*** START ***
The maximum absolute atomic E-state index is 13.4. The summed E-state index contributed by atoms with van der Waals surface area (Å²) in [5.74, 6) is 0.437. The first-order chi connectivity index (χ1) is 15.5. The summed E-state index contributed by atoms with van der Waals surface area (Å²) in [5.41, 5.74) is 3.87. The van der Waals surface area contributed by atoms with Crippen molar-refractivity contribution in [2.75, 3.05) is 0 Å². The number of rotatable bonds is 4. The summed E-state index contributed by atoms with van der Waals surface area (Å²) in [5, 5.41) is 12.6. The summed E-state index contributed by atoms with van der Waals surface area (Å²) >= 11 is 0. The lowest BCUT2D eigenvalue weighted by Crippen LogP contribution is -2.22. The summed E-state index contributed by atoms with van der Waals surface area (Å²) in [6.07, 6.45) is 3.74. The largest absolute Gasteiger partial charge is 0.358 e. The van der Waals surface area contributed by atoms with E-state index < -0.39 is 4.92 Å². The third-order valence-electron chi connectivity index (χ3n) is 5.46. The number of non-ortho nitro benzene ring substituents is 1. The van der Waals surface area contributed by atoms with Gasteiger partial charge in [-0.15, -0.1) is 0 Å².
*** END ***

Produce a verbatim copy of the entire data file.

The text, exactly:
The maximum absolute atomic E-state index is 13.4. The summed E-state index contributed by atoms with van der Waals surface area (Å²) in [5.74, 6) is 0.437. The first-order chi connectivity index (χ1) is 15.5. The summed E-state index contributed by atoms with van der Waals surface area (Å²) in [5.41, 5.74) is 3.87. The van der Waals surface area contributed by atoms with Crippen molar-refractivity contribution in [2.75, 3.05) is 0 Å². The number of rotatable bonds is 4. The summed E-state index contributed by atoms with van der Waals surface area (Å²) in [5, 5.41) is 12.6. The summed E-state index contributed by atoms with van der Waals surface area (Å²) >= 11 is 0. The lowest BCUT2D eigenvalue weighted by Crippen LogP contribution is -2.22. The summed E-state index contributed by atoms with van der Waals surface area (Å²) in [6.07, 6.45) is 3.74. The largest absolute Gasteiger partial charge is 0.358 e. The van der Waals surface area contributed by atoms with E-state index < -0.39 is 4.92 Å². The third-order valence-electron chi connectivity index (χ3n) is 5.46. The number of non-ortho nitro benzene ring substituents is 1. The van der Waals surface area contributed by atoms with Gasteiger partial charge in [-0.15, -0.1) is 0 Å².